Christmas Bells

Christmas Bells
Christmas Bells - Blandfordia nobilis

Saturday, January 09, 2010

Coachwoods paint the gullies red.

Around Robertson, the Coachwood trees tend to only survive in steep gullies, and especially below cliff-lines. A few weeks ago I showed a view from the Lees Road Lookout, showing the Coachwoods in flower (white) down in the rainforest gully below the Escarpment cliffs.

Presumably this "survival" is a result of non-natural selection (non-Darwinian) selection, which can be attributed to the Missingham family, and other pioneer logging families of the district. Coachwood was a valuable cabinet making timber, and was also used for stocks of rifles. They tended to take what they could remove easily as saw-logs for the timber industry.

In the immediate vicinity of Robertson, Coachwoods are still found in the Robertson Nature Reserve, which was preserved from the earliest days of settlement. In my personal opinion this was a fortuitous survival, as the soil in the Nature Reserve is so incredibly rocky (on top of a volcanic plug, I believe) that the early farmers judged the land not worthwhile clearing. Below the rocks are more rocks. There is a magnificent stand of Coachwoods in there - tall trees with fine straight trunks.

Mature Coachwood with typical green-grey marks on trunk.
(Robertson Nature Reserve).
These marks are caused by Lichens and they
typically form horizontal bands on the trunk.
These marks are diagnostic of Coachwoods, in the Nature Reserve,
which is just as well, as one cannot see the leaves to identify the trees.
Given how dark it is inside the Nature Reserve, one cannot see up into the canopy to see the coloured sepals. In the next few weeks, these sepals will fall to the ground, carrying the plant's seeds with them, but as of today, there was no sign of them.

But out in the open farming country just below Robertson, there are still some lovely examples of Coachwood trees (relatively small trees, admittedly, so probably "regrowth" trees). That doesn't worry me, but it worries some "purists". It is good to see them growing around Robertson.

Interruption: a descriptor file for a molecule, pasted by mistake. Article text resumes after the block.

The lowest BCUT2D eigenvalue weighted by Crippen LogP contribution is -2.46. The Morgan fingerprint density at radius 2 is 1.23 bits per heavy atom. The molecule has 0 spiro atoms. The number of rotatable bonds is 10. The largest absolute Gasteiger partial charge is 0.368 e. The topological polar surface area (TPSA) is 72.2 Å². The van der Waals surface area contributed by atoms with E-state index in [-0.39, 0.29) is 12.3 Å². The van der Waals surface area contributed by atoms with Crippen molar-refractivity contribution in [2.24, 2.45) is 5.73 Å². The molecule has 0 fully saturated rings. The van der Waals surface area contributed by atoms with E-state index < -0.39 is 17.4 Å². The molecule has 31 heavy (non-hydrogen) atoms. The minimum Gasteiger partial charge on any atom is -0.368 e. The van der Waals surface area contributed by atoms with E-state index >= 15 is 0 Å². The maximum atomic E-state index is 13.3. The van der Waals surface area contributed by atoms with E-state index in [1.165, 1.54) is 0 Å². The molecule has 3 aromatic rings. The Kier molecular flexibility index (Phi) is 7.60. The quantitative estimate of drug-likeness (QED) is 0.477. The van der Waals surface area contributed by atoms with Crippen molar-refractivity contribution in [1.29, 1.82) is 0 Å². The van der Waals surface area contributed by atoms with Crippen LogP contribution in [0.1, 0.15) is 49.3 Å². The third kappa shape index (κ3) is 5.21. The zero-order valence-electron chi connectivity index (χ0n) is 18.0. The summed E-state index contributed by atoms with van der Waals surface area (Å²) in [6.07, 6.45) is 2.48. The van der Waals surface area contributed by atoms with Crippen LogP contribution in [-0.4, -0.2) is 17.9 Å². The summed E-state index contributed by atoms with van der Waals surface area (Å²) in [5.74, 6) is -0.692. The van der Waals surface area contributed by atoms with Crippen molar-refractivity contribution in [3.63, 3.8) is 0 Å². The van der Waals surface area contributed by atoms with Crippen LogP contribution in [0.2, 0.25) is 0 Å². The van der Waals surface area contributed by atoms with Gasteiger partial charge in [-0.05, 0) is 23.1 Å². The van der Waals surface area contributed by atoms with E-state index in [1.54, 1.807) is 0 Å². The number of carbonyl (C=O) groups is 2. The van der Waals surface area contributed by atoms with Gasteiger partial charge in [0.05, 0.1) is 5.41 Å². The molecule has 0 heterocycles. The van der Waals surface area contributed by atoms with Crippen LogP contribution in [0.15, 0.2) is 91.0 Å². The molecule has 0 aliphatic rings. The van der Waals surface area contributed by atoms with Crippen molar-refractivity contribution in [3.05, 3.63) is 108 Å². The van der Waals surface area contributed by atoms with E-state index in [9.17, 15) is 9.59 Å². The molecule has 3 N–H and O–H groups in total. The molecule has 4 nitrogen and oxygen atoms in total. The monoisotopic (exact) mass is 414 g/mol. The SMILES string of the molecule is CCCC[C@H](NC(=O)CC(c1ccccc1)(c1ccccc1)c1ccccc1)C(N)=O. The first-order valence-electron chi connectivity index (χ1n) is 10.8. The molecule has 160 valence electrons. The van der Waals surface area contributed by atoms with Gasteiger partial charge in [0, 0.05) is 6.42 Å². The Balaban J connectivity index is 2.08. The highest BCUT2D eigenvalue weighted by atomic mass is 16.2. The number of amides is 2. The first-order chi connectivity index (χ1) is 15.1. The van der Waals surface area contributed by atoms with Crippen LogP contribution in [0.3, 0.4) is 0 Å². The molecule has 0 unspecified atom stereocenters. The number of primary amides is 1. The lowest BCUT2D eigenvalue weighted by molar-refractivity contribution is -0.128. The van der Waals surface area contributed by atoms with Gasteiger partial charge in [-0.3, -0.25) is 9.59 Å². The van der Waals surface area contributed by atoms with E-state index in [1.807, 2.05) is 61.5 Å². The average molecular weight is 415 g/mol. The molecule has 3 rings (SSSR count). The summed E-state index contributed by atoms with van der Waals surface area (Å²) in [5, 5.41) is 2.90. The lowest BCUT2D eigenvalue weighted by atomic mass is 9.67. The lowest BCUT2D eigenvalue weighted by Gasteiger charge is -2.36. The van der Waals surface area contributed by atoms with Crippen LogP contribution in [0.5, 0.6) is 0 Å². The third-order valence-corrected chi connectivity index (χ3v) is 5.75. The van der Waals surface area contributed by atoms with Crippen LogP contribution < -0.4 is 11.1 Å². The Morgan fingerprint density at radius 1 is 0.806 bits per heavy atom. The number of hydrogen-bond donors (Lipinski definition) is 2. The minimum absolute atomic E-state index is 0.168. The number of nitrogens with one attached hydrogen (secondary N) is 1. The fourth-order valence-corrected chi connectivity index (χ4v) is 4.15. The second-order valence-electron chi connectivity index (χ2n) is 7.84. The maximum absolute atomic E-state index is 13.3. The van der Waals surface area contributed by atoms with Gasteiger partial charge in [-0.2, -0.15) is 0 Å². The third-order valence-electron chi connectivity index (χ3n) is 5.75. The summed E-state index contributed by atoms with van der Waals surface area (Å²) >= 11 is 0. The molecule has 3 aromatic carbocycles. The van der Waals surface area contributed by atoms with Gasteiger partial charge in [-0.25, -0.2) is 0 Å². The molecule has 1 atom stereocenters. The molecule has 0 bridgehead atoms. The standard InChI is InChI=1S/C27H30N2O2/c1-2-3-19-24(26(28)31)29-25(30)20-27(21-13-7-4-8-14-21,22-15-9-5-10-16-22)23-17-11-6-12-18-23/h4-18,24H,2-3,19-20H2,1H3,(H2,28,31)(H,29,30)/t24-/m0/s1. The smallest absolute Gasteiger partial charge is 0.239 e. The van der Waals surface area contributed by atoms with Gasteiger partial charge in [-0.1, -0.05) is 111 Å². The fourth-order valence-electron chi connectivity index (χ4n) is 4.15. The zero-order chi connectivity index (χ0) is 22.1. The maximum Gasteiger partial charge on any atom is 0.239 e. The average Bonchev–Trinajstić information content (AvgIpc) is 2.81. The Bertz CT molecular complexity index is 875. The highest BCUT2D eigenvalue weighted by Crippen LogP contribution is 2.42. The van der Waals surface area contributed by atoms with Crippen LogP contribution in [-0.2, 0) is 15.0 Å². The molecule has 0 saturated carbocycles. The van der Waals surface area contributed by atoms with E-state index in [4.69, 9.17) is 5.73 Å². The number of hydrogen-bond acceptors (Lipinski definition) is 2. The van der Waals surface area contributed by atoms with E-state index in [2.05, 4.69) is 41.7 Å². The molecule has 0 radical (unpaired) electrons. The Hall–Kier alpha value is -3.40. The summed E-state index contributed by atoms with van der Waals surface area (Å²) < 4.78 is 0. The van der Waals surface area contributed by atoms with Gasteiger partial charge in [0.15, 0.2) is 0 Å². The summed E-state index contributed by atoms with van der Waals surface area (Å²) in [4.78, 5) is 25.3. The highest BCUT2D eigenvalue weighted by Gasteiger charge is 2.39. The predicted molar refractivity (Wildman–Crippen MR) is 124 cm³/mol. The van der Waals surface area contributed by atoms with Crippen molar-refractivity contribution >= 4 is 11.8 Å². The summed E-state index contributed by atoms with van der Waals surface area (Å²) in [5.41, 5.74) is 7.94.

This particular tree is on my neighbour's property, just beside the Belmore Falls Road, below the steep curved section, but still on the rich red basalt soil.

Coachwood tree with ripe "fruit".
Blackwood Wattle on right shows the contrasting colour.
The Coachwoods only stand out when in flower (briefly)
and then when the fruit colour up (in January).
These are Coachwood flowers - taken close-up.And at Macro level, this what they really look like.
Click on the image to see the flower details -
10 anthers (purple pollen) around the edge of the flower
2 small curved (reflexed) anthers in the centre.
The white bits around the edge are sepals
The collective name for the "sepals" is the "calyx"
Coachwood is very closely related to the NSW Christmas Bush. The botanical description of flowers of the Ceratopetalum genus is as follows: "Calyx lobes 4 or 5, persistent and enlarging during fruit formation. Petals 4 or 5, small or absent. Stamens 10, perigynous; anthers small, connective produced into a recurved appendage." For Ceratopetalum apetalum ("Coachwood") it says: "Sepals enlarging to 8 mm long and pink in fruit. Petals absent." The last words indicate why it is named "apetalum". "Nut 1-seeded, small, surrounded by the enlarged persistent calyx coloured pink to bright red." (Source PlantNET)